The role of psychosocial, behavioural and emotional factors on self-reported major injuries in Brazilian adolescents: A case-control study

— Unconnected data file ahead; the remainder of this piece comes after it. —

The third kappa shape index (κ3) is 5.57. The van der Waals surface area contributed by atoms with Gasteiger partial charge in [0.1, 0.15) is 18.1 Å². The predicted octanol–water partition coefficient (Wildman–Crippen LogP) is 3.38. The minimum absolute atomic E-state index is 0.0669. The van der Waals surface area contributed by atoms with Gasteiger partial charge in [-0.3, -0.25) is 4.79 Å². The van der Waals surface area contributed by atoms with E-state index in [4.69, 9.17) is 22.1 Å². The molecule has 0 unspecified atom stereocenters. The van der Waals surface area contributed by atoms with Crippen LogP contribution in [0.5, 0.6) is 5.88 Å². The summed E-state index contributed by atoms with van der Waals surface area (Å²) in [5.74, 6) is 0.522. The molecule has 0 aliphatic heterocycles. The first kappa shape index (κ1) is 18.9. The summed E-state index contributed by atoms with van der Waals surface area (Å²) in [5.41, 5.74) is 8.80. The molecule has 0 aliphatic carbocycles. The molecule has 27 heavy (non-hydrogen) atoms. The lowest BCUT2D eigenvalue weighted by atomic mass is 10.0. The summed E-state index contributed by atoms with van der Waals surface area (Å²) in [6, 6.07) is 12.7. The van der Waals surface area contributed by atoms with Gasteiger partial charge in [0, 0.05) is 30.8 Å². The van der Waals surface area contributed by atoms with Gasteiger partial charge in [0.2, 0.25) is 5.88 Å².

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Introduction The objective of this research was to investigate the sociodemographic, psychosocial, behavioural and emotional risk factors associated with self-reported major injuries. Methods A case-control study, nested in a two-stage survey, was carried out in two cities of the Distrito Federal, Brazil. Cases were defined as subjects who reported an event resulting in injury or physical harm to the person, about which a hospital was visited or a doctor consulted (major injury), during the period of 6 months preceding the interview. Controls (n = 640) were matched to cases (n = 231) based on sex and neighbourhood. Information on determinants of injuries was collected by self-completed questionnaires and included sociodemographic, psychosocial, behavioural and emotional variables. Data analysis used conditional logistic regression models. Results Controlling for social support and pro-social behaviour, adolescents reporting "abnormal" behaviour and emotional problems had more than three times the chance of reporting a major injury compared to "normal" status adolescents (OR = 3.65, 95%CI = 1.83-7.32). Discussion The findings of this study suggest that preventive strategies, while addressing the broader community and environmental risk factors for injuries, need to address the behavioural and emotional factors associated with these injuries.
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